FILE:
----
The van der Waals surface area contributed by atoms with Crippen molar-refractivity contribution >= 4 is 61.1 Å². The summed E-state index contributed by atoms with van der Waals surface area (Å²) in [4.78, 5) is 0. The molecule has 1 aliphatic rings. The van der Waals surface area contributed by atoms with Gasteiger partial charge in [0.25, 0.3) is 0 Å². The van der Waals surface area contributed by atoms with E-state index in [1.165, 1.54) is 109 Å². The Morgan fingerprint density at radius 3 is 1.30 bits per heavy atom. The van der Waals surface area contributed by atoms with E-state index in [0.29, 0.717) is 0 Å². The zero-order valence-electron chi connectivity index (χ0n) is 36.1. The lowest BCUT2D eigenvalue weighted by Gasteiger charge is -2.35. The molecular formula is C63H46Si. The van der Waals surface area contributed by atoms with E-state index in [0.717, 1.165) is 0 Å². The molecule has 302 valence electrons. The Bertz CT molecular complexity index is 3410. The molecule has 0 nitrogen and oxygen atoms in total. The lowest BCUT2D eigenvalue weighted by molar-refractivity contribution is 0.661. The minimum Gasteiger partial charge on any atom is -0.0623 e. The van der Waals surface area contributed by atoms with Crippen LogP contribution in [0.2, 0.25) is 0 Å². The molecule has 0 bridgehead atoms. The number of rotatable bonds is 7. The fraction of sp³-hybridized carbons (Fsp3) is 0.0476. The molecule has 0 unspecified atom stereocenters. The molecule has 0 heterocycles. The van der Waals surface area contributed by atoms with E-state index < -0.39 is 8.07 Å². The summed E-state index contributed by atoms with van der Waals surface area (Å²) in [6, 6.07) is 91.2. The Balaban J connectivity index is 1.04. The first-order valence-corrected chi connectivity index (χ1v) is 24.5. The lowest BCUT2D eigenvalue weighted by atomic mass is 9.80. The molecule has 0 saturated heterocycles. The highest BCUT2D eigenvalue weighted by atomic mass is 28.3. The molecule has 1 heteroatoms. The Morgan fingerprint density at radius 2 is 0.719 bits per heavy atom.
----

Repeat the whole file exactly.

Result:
The van der Waals surface area contributed by atoms with Crippen molar-refractivity contribution >= 4 is 61.1 Å². The summed E-state index contributed by atoms with van der Waals surface area (Å²) in [4.78, 5) is 0. The molecule has 1 aliphatic rings. The van der Waals surface area contributed by atoms with Gasteiger partial charge in [0.25, 0.3) is 0 Å². The van der Waals surface area contributed by atoms with E-state index in [1.165, 1.54) is 109 Å². The Morgan fingerprint density at radius 3 is 1.30 bits per heavy atom. The van der Waals surface area contributed by atoms with E-state index in [0.29, 0.717) is 0 Å². The zero-order valence-electron chi connectivity index (χ0n) is 36.1. The lowest BCUT2D eigenvalue weighted by Gasteiger charge is -2.35. The molecular formula is C63H46Si. The van der Waals surface area contributed by atoms with E-state index in [0.717, 1.165) is 0 Å². The molecule has 302 valence electrons. The Bertz CT molecular complexity index is 3410. The molecule has 0 nitrogen and oxygen atoms in total. The lowest BCUT2D eigenvalue weighted by molar-refractivity contribution is 0.661. The minimum Gasteiger partial charge on any atom is -0.0623 e. The van der Waals surface area contributed by atoms with Crippen LogP contribution in [0.2, 0.25) is 0 Å². The molecule has 0 bridgehead atoms. The number of rotatable bonds is 7. The fraction of sp³-hybridized carbons (Fsp3) is 0.0476. The molecule has 0 unspecified atom stereocenters. The molecule has 0 heterocycles. The van der Waals surface area contributed by atoms with E-state index < -0.39 is 8.07 Å². The summed E-state index contributed by atoms with van der Waals surface area (Å²) in [6, 6.07) is 91.2. The Balaban J connectivity index is 1.04. The first-order valence-corrected chi connectivity index (χ1v) is 24.5. The lowest BCUT2D eigenvalue weighted by atomic mass is 9.80. The molecule has 0 saturated heterocycles. The highest BCUT2D eigenvalue weighted by atomic mass is 28.3. The molecule has 1 heteroatoms. The Morgan fingerprint density at radius 2 is 0.719 bits per heavy atom.